Report calls for an end to academic streaming

Carl James

Black students face “an achievement and opportunity gap” in   schools in the Greater Toronto Area (GTA), according to a recently released  York University study.

The study, led by Antigua-born professor Carl James, notes that while academic streaming – grouping students based on ability- was to have officially ended in 1999, the practice ” continues to disadvantage students.”

Black students, it says, are twice as likely to be enrolled in applied instead of academic courses compared to their counterparts from other racial backgrounds. And they are more than twice as likely to have been suspended from school at least once during high school.

Eliminating streaming is one of the recommendations in the study which also calls for mandatory collection of race-based data by all school boards.

It recommends that the Ontario Ministry of Education ” require school boards to routinely collect disaggregated race-based data that allows for the examination of the experiences and outcomes of Black students, including but not limited to suspensions (by reason and days), expulsions, programs of study, graduation rates, drop-out rates, special education identification and    confirmation in post-secondary education.”

Noting that suspensions and expulsions, particularly for elementary school children, can undermine the foundation of their academic success in later years, the study  calls for the use of alternative discipline measures.

It also calls on the ministry of education ” to recognize that anti-Black racism negatively impacts Black students and develop a stated commitment to race equity and addressing anti-Black racism.”

With respect to the ” teaching workforce,” the study states that ” all children should have access to caring adults and be able to imagine their future selves through relationships with caring adults who look like them.’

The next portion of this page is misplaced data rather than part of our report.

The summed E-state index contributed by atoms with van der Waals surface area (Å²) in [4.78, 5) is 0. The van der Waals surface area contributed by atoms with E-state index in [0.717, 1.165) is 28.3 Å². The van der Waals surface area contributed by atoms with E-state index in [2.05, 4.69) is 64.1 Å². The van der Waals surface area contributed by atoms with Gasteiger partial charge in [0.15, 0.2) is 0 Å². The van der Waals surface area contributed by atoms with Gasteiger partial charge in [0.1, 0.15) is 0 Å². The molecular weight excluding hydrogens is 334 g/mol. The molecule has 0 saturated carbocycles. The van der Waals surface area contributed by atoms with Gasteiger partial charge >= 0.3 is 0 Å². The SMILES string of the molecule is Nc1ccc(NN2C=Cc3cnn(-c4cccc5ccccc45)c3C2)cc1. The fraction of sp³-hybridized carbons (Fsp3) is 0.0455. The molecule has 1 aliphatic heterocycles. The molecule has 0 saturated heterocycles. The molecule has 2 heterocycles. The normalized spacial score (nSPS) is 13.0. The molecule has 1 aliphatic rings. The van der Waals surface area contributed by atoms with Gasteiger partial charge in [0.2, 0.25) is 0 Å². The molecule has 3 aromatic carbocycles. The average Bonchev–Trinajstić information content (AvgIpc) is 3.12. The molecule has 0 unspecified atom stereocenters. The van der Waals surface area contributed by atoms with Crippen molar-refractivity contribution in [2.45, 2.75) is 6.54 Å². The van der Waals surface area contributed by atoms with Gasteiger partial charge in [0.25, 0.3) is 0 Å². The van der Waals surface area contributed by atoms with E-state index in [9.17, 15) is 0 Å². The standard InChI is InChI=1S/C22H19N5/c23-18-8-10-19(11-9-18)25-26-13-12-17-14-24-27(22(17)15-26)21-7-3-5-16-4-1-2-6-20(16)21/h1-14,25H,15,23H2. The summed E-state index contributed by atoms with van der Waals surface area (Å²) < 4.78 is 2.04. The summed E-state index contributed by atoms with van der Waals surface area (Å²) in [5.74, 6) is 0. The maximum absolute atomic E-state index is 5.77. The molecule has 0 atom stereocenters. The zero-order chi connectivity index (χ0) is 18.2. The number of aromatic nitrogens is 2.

It points out, however, that while Ontario is becoming increasingly diverse, the teaching workforce in the province is ” failing to reflect this diversity.”

The study is the result of a collaborative project between Professor  James, Jean Augustine Chair in Education, Community & Diaspora at York University, the African Canadian Legal Clinic (ACLC) and the Ontario Alliance of Black School Educators (ONABSE)..

It followed consultations with 324 parents, students, educators, administrators in Toronto and surrounding Peel, York and Durham regions and used data from the Toronto District School Board.

Community consultations were organized by the ACLC and the ONABSE.

Professor James said the report should reinforce the idea that all school boards should collect data in order to be able to assess the achievements of all students.

“You cannot know how well you are doing unless you have some way of measuring your achievements,” he added.

“The  Toronto District School Board , of course, has had all this data for a while and probably  what it was  doing was not working. So we are hoping that it will do things differently in order to improve the situation of black students,” he told the Caribbean Camera.